As interesting as these piscine oddities are, biologists would prefer that the public give the fish a wide berth. The primary reason: Approaching the animals can stress them, chase them from what should be waters safe from predators, or even interfere with their reproduction.

    But there's another reason to steer clear, according to Captain Harvey Lee Hamilton, who charters a fishing boat out of Pineland, Fla. "I've caught plenty of sawfish in my life, and I'll tell you: They're dangerous. I'm still scared to death of them." Their saws—which he terms blades—are edged with dozens of razor-sharp "teeth." The muscular animals slash those saws from side to side to kill prey or defend themselves.

    Says Hamilton: "Those fish get big, with blades that can go to at least 5 foot." And they slash those blades "so fast," he says, "that they could slice your feet off." Indeed, he told Science News Online: "I'd rather fight a shark than a sawfish."


    If you would like to comment on this Food for Thought, please see the blog version.

    Citations

    Beau Yeiser and Tonya R. Wiley

    Center for Shark Research

    Mote Marine Laboratory

    1600 Ken Thompson Parkway

    Sarasota, FL 34236

    Smalltooth Sawfish Coordinator

    National Marine Fisheries Service

    Southeast Regional Office, Protected Resources Division

    263 13th Avenue South

    St. Petersburg, FL 33071
    Further Reading

    2006. Mote scientists to help eBay identify species in new sawfish ban. Mote Marine Laboratory news release. Jan. 25. Available at [Go to].

    Mote Marine Laboratory. How you can help save the U.S. smalltooth sawfish. Available at [Go to].

    Raloff. J. 2007. Hammered saws. Science News 172(Aug. 11):90-92. Available at [Go to].

    ______. 2002. Clipping the fin trade. Science News 162(Oct. 12):232-234. Available at [Go to].

    Sawfish in Peril: Sawfish Education Program. Available at [Go to].

              Kommentar zu Docs & Demo von Ragnar Hanas        
    Hello, Thanks for a nice plugin - gpx track upload worked immediately. But I cannot get my Panoramio pictures to show in the map: [map style="width: auto; height:400px; margin:20px 0px 20px 0px; border: 1px solid black;" maptype="HYBRID" pano="yes" panotag="ragnar.hanas/Helgoland" gpx="http://valborg.betamed.se/wp-content/uploads/1507-08-danmark runt-final.gpx" elevation="no"] Am I missing something? Do the photos have to be transferred to Google Earth before I can view them? Thanks for helping, Ragnar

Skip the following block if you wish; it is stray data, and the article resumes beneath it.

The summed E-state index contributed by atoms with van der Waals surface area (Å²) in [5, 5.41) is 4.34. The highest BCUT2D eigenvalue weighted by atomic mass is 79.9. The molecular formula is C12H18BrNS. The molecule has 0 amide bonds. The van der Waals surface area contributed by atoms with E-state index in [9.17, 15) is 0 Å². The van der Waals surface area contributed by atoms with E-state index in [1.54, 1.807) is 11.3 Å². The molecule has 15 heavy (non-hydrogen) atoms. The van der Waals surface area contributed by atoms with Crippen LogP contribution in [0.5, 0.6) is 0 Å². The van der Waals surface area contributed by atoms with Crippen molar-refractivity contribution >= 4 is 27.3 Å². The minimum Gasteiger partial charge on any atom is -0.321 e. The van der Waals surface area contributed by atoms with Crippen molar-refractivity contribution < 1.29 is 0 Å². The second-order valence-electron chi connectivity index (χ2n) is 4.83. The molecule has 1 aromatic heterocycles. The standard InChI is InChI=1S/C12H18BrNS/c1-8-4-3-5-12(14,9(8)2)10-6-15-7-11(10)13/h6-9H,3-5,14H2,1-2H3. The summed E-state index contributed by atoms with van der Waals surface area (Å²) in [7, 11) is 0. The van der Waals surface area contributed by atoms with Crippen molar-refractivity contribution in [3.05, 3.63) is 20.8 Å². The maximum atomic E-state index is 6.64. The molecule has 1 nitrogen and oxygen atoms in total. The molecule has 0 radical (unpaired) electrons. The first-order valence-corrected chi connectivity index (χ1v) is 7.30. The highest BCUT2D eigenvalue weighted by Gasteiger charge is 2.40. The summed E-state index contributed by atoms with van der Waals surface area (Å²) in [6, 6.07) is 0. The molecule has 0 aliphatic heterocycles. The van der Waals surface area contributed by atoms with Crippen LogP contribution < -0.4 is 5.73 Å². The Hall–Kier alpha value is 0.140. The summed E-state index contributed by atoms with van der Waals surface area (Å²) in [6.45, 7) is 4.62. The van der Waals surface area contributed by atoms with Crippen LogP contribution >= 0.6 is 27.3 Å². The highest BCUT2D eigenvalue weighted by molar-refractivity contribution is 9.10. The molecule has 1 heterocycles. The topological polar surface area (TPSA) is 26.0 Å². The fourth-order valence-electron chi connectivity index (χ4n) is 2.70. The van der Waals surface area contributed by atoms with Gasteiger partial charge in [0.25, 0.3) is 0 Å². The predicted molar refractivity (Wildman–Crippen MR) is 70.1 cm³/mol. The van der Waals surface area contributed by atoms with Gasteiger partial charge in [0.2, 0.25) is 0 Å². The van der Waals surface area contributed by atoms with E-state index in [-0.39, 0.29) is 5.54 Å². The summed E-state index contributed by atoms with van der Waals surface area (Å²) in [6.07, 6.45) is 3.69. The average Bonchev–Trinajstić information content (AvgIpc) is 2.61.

Earthworm Jim molaba más antes        
    Viendo el siguiente vídeo comparativo de diferentes versiones de lo mejor que ha parido -y parirá Dave Perry en toda su vida, aunque MDK2 tiene su aquél, me quedo de calle con la versión de MegaDrive de Earthworm Jim. Todo ilusionado que estaba yo con la versión hachedeizada, y no sé como se las han ingeniado para sacarle todo el encanto visual 2D repleto de animaciones y encasquetarle unos colores pobres y renders incluso hasta para la nevera colgante. Si no me equivoco, la versión de MegaDrive está disponible en la Consola Virtual, o sea que pasando de Wiiware ( de todas formas creo que que por ahora sólo está a la venta para XBLA; PSN y Wiiware a esperar tocan ) y decantandóme por el clásico primigenio. Vivan las 2D, mueran los renders !


              Inglewood Community Garden Thrives with Art, Culture & Music!        
    Inglewood, California  Written by Ginger Van Hook May 20, 2010
            Inglewood Community Garden is a dream students at Morningside High School have realized today with the help of Inglewood City Council member, Ralph L. Franklin of District 4, Teachers and Mentors, Miss Roshondra Woods, World History Teacher, Mr. Shawn Stanton at Morningside High School with Mr. D'Artagnan Scorza, Director at The Social Justice Learning Institute, and Mr. Sirls, the Principal of Morningside High School. Photography Ginger Van Hook, 2010
    For some of the students, it was hard to believe that these beautiful green corn leaves had come from all this dirt and gravel, but the miracle on Yukon and 107th Street in Inglewood was in full bloom. A student by the name of Jazz told the audience that she has been disheartened at first to see that this was a big empty lot with what seemed endless rocks. Then the students started clearing the land and putting their hearts and souls into the earth and the soil responded to their efforts to grow everything from tomatoes to chilies, jalapenos, lettuce, squash as well as herbs like parsley and oregano too.